The 1996 Jessup Problem concerned the world-wide problem of terrorism. Among other acts of terrorism, 1996 witnessed a truck bombing in Saudi Arabia that killed 19 U.S. servicemen and wounded 300 others; a series of suicide bombings in Tel Aviv that derailed the Middle East peace process and led to a change of government in Israel; and in Peru terrorists seized the residence of the Japanese Ambassador, taking hundreds hostage. This panel will discuss how, both historically and recently, the international community has responded to terrorism though international and regional agreements, the UN system, and in customary law.
All ILSA Chapter members are asked to attend the ILSA Spring Congress, the bi-annual meeting of ILSA Chapters. At Spring Congress, ILSA members will hold elections for the 2009-2010 Student Officers, discuss the year's activities, and plan for the future of the organization.
Jessup Go-National Dress Ball
All Spring Conference attendees are invited to the Go National Dress Ball. Everyone is encouraged to come dressed in National costume or other creative attire. The Go National Ball will be held in the Ballroom at the Fairmont Hotel.
Friday, March 27
8:30am - 9:00am
Registration and Continental Breakfast
9:00am - 10:30am
A Non-Nuclear Future?
It is estimated that in 1985, at the height of the Cold War, there were 65,000 nuclear weapons in the world. The international community was rightly worried about the increasing number of states developing or acquiring nuclear weapons, and turned to international law as a means of controlling nuclear threats. ILSA followed this pursuit, and the 1985 Jessup Problem raised a question that many others were asking: Is the threat or use of nuclear weapons in any circumstances permitted under international law?
Many historical and legal developments affected the path towards a non-nuclear future. The Cold War ended, international non-proliferation agreements were entered into, nuclear stockpiles decreased, and the ICJ issued an advisory opinion stating that the use of nuclear weapons would generally be contrary to the principles and rules of international humanitarian law. But no comprehensive or universal prohibition on the use of nuclear weapons exists in international law, and nuclear terrorism is now a concern of many states. This panel will approach issues of nuclear weapons and disarmament through a discussion of these historical developments and emerging concerns, focusing upon the history of nuclear arms control treaties, global non-proliferation regimes, efforts to reduce and marginalize nuclear weapons, and the per se illegality of nuclear weapons.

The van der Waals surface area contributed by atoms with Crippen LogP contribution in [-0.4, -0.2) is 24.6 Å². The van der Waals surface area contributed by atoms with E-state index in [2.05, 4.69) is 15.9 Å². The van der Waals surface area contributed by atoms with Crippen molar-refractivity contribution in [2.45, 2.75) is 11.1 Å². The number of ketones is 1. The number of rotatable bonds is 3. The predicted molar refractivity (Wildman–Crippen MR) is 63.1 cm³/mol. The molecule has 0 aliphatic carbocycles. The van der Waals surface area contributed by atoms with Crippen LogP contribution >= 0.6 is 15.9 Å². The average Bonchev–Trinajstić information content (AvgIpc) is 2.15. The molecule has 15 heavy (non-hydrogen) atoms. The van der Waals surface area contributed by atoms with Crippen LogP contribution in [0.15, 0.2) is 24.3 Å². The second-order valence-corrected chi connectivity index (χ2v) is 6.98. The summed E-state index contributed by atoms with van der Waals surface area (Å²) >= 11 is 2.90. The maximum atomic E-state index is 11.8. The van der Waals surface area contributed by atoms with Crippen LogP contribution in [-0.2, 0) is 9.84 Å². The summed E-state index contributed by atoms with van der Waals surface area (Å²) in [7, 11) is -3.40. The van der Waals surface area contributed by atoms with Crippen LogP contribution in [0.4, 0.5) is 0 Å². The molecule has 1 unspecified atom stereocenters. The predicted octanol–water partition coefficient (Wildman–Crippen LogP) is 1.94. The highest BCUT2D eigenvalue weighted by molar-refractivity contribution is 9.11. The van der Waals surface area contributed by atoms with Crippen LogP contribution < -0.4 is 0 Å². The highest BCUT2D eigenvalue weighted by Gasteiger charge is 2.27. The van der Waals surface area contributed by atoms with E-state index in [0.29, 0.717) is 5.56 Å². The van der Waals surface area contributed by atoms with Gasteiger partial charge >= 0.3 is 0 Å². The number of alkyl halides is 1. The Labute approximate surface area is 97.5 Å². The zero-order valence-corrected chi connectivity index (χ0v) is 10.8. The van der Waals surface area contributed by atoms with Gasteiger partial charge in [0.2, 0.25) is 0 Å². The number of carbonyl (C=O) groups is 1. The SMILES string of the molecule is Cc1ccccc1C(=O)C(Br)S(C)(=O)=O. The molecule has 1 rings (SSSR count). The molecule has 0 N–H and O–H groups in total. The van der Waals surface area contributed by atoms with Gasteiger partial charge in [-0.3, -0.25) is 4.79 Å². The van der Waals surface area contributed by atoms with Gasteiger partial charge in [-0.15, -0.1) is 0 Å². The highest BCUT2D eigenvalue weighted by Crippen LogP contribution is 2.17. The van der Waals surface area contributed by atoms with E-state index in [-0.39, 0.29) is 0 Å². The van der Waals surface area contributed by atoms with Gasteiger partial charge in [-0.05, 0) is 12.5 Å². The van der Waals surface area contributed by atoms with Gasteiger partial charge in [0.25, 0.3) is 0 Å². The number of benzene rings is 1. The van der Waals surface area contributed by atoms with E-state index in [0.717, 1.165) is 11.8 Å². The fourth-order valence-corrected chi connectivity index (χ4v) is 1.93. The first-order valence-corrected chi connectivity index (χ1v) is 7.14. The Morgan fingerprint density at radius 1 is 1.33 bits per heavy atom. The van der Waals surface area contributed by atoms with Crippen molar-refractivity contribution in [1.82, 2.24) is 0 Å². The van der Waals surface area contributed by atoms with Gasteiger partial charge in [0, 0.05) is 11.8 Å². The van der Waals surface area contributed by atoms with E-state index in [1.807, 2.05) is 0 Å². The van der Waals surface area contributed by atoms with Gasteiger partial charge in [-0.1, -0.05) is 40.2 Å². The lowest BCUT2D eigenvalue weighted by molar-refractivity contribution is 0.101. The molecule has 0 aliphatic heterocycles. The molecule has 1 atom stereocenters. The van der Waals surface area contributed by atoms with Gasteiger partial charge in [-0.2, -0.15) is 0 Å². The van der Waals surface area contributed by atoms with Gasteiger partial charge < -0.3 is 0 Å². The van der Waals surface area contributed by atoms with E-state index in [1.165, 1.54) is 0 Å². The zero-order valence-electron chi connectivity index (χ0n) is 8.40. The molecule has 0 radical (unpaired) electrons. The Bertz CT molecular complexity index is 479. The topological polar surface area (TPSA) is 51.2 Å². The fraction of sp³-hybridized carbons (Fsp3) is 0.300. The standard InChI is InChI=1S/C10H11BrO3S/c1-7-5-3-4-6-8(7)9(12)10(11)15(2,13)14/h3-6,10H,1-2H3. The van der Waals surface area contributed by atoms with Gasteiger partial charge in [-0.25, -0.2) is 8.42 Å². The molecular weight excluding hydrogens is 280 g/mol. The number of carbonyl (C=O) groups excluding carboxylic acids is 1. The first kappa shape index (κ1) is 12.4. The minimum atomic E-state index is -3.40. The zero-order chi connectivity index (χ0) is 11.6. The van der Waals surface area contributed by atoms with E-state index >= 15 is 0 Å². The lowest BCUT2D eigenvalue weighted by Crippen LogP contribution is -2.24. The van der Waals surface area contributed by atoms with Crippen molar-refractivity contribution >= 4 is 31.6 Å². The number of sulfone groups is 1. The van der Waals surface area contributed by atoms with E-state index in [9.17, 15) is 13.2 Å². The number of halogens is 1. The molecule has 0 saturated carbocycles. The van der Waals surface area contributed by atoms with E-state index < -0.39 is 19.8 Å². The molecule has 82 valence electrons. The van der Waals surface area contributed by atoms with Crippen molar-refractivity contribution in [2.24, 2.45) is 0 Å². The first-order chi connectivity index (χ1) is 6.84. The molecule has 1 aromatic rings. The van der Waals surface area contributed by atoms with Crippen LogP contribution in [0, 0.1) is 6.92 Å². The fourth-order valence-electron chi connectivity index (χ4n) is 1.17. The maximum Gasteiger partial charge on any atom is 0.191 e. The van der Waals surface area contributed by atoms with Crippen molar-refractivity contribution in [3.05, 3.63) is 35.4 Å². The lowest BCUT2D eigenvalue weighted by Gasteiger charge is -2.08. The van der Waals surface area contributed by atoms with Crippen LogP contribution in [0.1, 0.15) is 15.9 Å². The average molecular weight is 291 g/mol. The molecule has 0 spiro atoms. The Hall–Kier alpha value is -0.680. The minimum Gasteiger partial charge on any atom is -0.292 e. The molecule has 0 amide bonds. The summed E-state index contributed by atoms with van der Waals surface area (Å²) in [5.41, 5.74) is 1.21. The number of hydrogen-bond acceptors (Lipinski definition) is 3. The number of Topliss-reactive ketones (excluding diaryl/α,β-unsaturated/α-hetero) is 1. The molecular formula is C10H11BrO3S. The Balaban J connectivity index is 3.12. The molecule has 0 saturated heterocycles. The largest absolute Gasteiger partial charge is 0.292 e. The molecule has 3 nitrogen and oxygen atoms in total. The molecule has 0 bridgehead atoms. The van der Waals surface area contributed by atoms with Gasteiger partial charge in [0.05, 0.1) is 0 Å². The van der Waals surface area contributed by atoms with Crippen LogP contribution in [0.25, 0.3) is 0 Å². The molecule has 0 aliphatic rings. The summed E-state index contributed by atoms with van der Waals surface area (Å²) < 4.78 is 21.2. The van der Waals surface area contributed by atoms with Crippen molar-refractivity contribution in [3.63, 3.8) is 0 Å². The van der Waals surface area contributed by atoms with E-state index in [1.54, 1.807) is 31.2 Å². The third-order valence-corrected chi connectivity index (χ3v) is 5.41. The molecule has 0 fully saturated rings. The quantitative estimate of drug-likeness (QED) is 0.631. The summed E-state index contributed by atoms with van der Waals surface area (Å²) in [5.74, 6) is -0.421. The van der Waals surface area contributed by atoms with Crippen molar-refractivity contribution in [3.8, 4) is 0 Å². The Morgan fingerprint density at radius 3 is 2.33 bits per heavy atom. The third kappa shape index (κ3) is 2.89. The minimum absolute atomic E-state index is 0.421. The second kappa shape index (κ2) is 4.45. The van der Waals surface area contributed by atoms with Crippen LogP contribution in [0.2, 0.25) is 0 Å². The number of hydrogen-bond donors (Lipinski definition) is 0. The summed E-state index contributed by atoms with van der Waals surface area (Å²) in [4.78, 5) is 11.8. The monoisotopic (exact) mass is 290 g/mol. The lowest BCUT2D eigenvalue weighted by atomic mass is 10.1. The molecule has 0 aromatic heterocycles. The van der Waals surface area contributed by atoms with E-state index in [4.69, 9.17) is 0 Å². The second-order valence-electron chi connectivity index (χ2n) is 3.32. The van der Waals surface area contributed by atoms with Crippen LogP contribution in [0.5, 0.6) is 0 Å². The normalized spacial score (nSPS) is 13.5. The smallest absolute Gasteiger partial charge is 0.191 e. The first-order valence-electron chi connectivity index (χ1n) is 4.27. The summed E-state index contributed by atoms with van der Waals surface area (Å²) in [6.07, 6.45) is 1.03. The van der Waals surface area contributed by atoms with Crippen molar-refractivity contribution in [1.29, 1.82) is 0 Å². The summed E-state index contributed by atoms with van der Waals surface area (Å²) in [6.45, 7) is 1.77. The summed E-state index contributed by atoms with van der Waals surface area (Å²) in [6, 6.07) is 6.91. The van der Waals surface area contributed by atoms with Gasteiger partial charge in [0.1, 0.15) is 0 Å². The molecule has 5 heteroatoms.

10:45am – 12:15pm
Transnational Pollution and International Environmental Law
The focus of the 1975 Jessup Problem was transnational pollution. It is often said that pollution knows no national boundaries; and with the movement of pollutants from a source in one state so as to injure individuals and property in a neighboring state, the following international legal issue was raised: What is the responsibility of a state for activities (both public and private) in its territory which cause injury to the environment of its neighbor? Additionally, how should policy makers balance the desire for environmental protection with the need for economic growth?